March 2006


Queer Coffee

Recently, on one of my trips to the States, I was at a coffee shop where 100% of the male clientele was gay and 80% of the females were lesbians.

I was there to get some work done.

The cool part was that there was a guy there who I thought was cute. I mean, really cute. Happily, he too thought I was cute. There was definite eye contact between the two of us that was making it difficult for me to get any work done since I kept looking at him every few minutes and looking away rapidly whenever we made eye contact.

Eventually I was able to not look as frequently—but I was still looking every so often and making eye contact—until he vanished.

I was puzzled—his stuff was still there, but he was not. I looked around and thought that perhaps he had gone to the bathroom.

Until I realized that he had gone outside to smoke.

Oddly, after that I was able to work without interruption. With one discovery Mr. Cutie turned into Mr. Not Interesting Whatsoever.

I point this out because I went to Café Laden Sunday morning where I had a couple cups of coffee and a piece of cake while reading The Economist. Although the shop was not crowded (understand there are 12 seats in the entire shop, plus a few places one can stand), a couple of attractive men came into the shop. One was close to my type: probably about 6’ 4” with blue eyes, blondish hair—with really only one down side: a slightly ugly goatee.

I’ll admit it: I was looking at him.

But then he lit a cigarette, something that is sadly legal inside in German restaurants, and I lost interest.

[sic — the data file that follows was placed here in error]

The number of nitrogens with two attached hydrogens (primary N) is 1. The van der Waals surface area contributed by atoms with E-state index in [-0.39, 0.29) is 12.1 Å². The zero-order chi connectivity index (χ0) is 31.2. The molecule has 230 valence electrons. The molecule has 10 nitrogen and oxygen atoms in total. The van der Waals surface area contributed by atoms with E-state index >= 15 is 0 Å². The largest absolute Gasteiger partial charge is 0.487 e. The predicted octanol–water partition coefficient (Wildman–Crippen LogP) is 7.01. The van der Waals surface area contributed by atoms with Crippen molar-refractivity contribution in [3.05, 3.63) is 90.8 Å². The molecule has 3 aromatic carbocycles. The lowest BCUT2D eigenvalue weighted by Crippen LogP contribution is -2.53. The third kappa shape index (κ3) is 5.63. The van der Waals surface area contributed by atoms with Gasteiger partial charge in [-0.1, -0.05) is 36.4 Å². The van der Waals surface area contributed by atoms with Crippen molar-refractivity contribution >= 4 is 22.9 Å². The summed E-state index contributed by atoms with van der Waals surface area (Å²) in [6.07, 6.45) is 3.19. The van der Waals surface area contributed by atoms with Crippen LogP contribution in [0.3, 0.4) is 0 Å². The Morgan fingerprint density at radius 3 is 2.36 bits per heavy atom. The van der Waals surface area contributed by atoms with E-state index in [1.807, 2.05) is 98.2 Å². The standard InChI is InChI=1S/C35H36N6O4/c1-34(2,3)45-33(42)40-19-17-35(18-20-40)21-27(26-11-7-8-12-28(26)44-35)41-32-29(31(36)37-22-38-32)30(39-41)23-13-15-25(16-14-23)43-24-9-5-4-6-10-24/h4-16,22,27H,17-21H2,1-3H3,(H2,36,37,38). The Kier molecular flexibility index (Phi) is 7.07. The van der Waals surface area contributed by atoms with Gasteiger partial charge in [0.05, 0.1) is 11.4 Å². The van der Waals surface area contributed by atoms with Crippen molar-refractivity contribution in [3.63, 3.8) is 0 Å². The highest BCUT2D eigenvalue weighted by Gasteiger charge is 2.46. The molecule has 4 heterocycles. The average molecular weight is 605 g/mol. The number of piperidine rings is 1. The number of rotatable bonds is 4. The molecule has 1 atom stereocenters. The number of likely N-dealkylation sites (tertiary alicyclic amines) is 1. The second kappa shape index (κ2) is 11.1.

Smoking is one of the few places where I will say that on average the United States is far ahead of Europe. Certainly there are exceptions to this: Ireland is better than Kentucky.

I suppose I should get off my repetitive rhetorical soap-box. I’ve ranted about smoking before. I suppose I’ll rant about it again. It’s frustrating to me that in Germany one must be happy if the guy you are interested in only smokes a little instead of like a chimney.

6 comments to Queer Coffee

  • Canada’s smoking rates are lower than those in the United States and, on average, smoking laws are more restrictive here. Since major medical costs are borne by the public sector in Canada, governments have no qualms about restricting smoking, and the federal government has been agressive in implementing smoking cessation/prevention programs.

  • I forgot to mention something: with the exception of a tiny part of Ontario, Canada is not geographically or climatically suited to tobacco farming, so there has never been an agricultural component to the tobacco debate here. Although there are Various Canadian cigarette brands (DuMaurier, Series Seven), all must devote 50% of their packaging to graphic health warnings, and a pack of cigarettes can cost up to CDN$9 (including GST & PST).

  • ChrisC

    The only nice thing I can say about tobacco is that it is pretty when it blooms. Sadly, about the same time it blooms the farmers come through and harvest it all resulting in the end of a lovely field of flowers. *shrugs*

  • R.


  • Jerry: Comparing Kentucky and Montreal (1999 to 2004) I found a lot more smoking in Montreal than I did in Louisville.

    I think it was my expectation every restaurant should have a non-smoking section. That wasn’t true often in Montreal. (Though I hear they’re changing to all non-smoking.)

    In the streets I found a lot of young people smoking. Back in Louisville it was middle age and older who were the prime abusers.

    * This is not based on stats, but was only my observations.

  • As of 2004, Quebec’s smoking rate is no more than 24%, compared to 15% in BC (http://www.statcan.ca/Daily/English/050811/d050811c.htm ). During the same year, Kentucky reported that 27.4% of its population smoked (http://www.statehealthfacts.kff.org/cgi-bin/healthfacts.cgi?action=profile&area=Kentucky&category=Health+Status&subcategory=Smoking&topic=Smoking+Rate ).

    I guess it’s possible that a majority of Quebec’s smokers are concentrated in the Montreal area ? 🙂